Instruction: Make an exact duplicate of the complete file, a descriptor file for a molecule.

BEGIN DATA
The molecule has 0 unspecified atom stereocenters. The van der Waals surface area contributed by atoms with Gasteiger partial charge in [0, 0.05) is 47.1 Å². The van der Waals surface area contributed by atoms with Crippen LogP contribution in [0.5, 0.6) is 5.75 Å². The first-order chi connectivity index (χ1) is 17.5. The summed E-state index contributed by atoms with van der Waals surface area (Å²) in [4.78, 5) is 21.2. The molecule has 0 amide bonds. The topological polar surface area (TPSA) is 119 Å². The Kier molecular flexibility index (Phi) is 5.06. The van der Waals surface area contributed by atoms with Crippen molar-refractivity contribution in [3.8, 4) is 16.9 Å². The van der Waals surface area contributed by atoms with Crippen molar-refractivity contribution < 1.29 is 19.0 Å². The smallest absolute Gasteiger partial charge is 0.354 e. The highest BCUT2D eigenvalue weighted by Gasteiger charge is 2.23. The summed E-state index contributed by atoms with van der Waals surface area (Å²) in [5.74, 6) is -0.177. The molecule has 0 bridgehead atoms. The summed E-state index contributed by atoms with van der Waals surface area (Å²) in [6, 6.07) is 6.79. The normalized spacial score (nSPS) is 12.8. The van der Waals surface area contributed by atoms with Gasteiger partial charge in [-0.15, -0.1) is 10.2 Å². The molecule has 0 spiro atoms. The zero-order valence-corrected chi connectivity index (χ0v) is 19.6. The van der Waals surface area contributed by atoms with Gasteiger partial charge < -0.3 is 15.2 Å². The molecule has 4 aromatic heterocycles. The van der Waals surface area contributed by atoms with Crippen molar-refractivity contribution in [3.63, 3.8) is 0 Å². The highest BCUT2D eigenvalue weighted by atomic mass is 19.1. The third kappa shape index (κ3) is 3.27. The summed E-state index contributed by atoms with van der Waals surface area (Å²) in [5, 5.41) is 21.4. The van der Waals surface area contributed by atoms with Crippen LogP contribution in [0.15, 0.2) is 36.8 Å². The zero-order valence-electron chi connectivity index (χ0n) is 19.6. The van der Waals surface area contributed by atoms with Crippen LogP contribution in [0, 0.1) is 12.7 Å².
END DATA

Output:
The molecule has 0 unspecified atom stereocenters. The van der Waals surface area contributed by atoms with Gasteiger partial charge in [0, 0.05) is 47.1 Å². The van der Waals surface area contributed by atoms with Crippen LogP contribution in [0.5, 0.6) is 5.75 Å². The first-order chi connectivity index (χ1) is 17.5. The summed E-state index contributed by atoms with van der Waals surface area (Å²) in [4.78, 5) is 21.2. The molecule has 0 amide bonds. The topological polar surface area (TPSA) is 119 Å². The Kier molecular flexibility index (Phi) is 5.06. The van der Waals surface area contributed by atoms with Crippen molar-refractivity contribution in [3.8, 4) is 16.9 Å². The van der Waals surface area contributed by atoms with Crippen molar-refractivity contribution < 1.29 is 19.0 Å². The smallest absolute Gasteiger partial charge is 0.354 e. The highest BCUT2D eigenvalue weighted by Gasteiger charge is 2.23. The summed E-state index contributed by atoms with van der Waals surface area (Å²) in [5.74, 6) is -0.177. The molecule has 0 bridgehead atoms. The summed E-state index contributed by atoms with van der Waals surface area (Å²) in [6, 6.07) is 6.79. The normalized spacial score (nSPS) is 12.8. The van der Waals surface area contributed by atoms with Gasteiger partial charge in [-0.15, -0.1) is 10.2 Å². The molecule has 0 spiro atoms. The zero-order valence-corrected chi connectivity index (χ0v) is 19.6. The van der Waals surface area contributed by atoms with Gasteiger partial charge < -0.3 is 15.2 Å². The molecule has 4 aromatic heterocycles. The van der Waals surface area contributed by atoms with Crippen molar-refractivity contribution in [3.63, 3.8) is 0 Å². The highest BCUT2D eigenvalue weighted by atomic mass is 19.1. The third kappa shape index (κ3) is 3.27. The summed E-state index contributed by atoms with van der Waals surface area (Å²) in [5, 5.41) is 21.4. The van der Waals surface area contributed by atoms with Crippen LogP contribution in [0.15, 0.2) is 36.8 Å². The zero-order valence-electron chi connectivity index (χ0n) is 19.6. The van der Waals surface area contributed by atoms with Crippen LogP contribution in [0, 0.1) is 12.7 Å².